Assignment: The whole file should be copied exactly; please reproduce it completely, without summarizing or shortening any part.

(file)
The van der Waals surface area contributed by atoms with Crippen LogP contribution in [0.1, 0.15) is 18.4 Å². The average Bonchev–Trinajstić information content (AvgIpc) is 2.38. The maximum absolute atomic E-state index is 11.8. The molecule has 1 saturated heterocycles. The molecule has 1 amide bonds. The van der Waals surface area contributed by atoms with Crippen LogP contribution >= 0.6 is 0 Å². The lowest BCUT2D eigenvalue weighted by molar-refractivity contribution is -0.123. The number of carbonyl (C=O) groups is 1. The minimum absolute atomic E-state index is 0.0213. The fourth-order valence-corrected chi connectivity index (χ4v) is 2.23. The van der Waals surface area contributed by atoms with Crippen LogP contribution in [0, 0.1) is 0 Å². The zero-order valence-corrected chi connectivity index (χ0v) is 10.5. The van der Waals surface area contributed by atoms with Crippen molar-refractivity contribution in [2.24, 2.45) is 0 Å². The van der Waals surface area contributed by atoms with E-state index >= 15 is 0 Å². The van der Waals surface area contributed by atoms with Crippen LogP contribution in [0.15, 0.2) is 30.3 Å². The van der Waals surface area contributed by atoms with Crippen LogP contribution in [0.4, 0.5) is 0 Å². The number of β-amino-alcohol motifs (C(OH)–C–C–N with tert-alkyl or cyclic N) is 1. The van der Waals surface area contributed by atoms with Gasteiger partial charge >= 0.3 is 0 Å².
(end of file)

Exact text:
The van der Waals surface area contributed by atoms with Crippen LogP contribution in [0.1, 0.15) is 18.4 Å². The average Bonchev–Trinajstić information content (AvgIpc) is 2.38. The maximum absolute atomic E-state index is 11.8. The molecule has 1 saturated heterocycles. The molecule has 1 amide bonds. The van der Waals surface area contributed by atoms with Crippen LogP contribution >= 0.6 is 0 Å². The lowest BCUT2D eigenvalue weighted by molar-refractivity contribution is -0.123. The number of carbonyl (C=O) groups is 1. The minimum absolute atomic E-state index is 0.0213. The fourth-order valence-corrected chi connectivity index (χ4v) is 2.23. The van der Waals surface area contributed by atoms with Crippen LogP contribution in [0, 0.1) is 0 Å². The zero-order valence-corrected chi connectivity index (χ0v) is 10.5. The van der Waals surface area contributed by atoms with Crippen molar-refractivity contribution in [2.24, 2.45) is 0 Å². The van der Waals surface area contributed by atoms with E-state index >= 15 is 0 Å². The van der Waals surface area contributed by atoms with Crippen LogP contribution in [0.15, 0.2) is 30.3 Å². The van der Waals surface area contributed by atoms with Crippen LogP contribution in [0.4, 0.5) is 0 Å². The number of β-amino-alcohol motifs (C(OH)–C–C–N with tert-alkyl or cyclic N) is 1. The van der Waals surface area contributed by atoms with Gasteiger partial charge >= 0.3 is 0 Å².